• Freelancing — Sites like TaskRabbitCare.com and Upwork have taken the freelance market to a new level. Upwork specializes in helping more traditional freelancers (writers, graphic designers, coders, etc.) connect with business owners looking to hire; while TaskRabbit does the same for services like handymen, dog walkers, personal assistants, and so on. Care.com specializes in caregivers for both children and the elderly. The platforms each of these sites have built make it possible to connect those offering services with those seeking the services.
  • Coworking — WeWork is only one of many companies providing coworking spaces in big cities around the world. Freelancers, entrepreneurs, and telecommuters can rent a desk or an office without the overhead and cost of renting an entire building or suite. Prices are low enough that you can use it as you like, and the space offers some of the benefits of an office including meeting space, phone lines, internet, and often free coffee and even free beer and wine sometimes.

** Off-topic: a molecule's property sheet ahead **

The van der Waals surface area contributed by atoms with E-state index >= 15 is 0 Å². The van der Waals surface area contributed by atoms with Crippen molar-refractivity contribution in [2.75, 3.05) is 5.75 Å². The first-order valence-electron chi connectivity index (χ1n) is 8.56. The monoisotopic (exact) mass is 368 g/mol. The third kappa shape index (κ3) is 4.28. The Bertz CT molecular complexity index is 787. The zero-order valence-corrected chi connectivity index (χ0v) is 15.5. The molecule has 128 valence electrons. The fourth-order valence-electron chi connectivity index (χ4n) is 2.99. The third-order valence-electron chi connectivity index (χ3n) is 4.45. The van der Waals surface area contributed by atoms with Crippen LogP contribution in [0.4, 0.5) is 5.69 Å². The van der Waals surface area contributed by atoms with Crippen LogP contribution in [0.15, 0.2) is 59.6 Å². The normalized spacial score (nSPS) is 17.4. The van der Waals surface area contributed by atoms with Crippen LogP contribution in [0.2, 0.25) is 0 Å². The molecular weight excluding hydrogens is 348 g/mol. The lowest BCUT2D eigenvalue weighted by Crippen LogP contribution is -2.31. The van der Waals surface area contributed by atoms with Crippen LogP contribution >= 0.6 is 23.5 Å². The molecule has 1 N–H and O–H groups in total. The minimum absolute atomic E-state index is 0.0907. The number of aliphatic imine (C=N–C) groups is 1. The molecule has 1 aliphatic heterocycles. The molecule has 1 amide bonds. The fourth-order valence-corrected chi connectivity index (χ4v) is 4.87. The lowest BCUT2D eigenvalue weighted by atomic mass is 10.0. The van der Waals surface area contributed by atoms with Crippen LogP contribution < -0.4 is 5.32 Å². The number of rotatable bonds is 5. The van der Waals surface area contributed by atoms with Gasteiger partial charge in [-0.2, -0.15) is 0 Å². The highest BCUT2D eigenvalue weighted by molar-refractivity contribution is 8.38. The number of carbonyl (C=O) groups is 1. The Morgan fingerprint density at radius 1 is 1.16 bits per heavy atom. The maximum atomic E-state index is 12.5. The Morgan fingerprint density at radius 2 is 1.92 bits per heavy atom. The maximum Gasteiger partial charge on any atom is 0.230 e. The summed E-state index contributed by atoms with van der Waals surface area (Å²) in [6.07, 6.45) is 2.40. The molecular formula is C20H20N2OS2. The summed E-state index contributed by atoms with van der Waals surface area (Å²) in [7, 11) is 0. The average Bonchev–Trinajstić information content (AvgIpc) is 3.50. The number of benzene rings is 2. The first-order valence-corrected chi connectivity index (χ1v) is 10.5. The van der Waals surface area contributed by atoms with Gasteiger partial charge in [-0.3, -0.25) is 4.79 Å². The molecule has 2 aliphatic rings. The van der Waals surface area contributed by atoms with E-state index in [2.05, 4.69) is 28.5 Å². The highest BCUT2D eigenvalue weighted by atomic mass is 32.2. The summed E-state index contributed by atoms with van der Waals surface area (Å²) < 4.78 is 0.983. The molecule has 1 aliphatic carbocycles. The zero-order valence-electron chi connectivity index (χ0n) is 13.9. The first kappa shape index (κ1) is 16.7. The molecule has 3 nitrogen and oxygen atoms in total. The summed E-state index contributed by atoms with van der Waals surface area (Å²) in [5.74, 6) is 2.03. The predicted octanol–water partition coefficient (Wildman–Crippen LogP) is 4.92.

• Car sharing — Services like Lyft and Uber allowed individual drivers to operate like a taxi service by providing them a safe way to find clients and get paid. Zipcar allowed people to borrow cars for very short periods of time, like the length of a big shopping trip. And now, services like Getaround enable individuals to share their cars with neighbors and get paid for it by connecting the users on the Getaround platform, automating payments, and even insuring the cars for up to $1 million. Liquid provides the same service for renting bicycles!
  • Peer-to-Peer lending — Lending Club and sites like it allow people to lend one another money, with much lower interest rates and fees than traditional credit cards or bank loans. Investors earn solid returns and borrowers get more competitive rates, all facilitated by the platform.
  • Fashion — Sites like Poshmark and threadUP allow individuals to sell their gently used clothing while services like Le Tote offer subscribers the ability to borrow clothes and return them like a Netflix subscription for your closet. Rent the Runway allows women to rent designer gowns for a special event at a fraction of the price of buying one.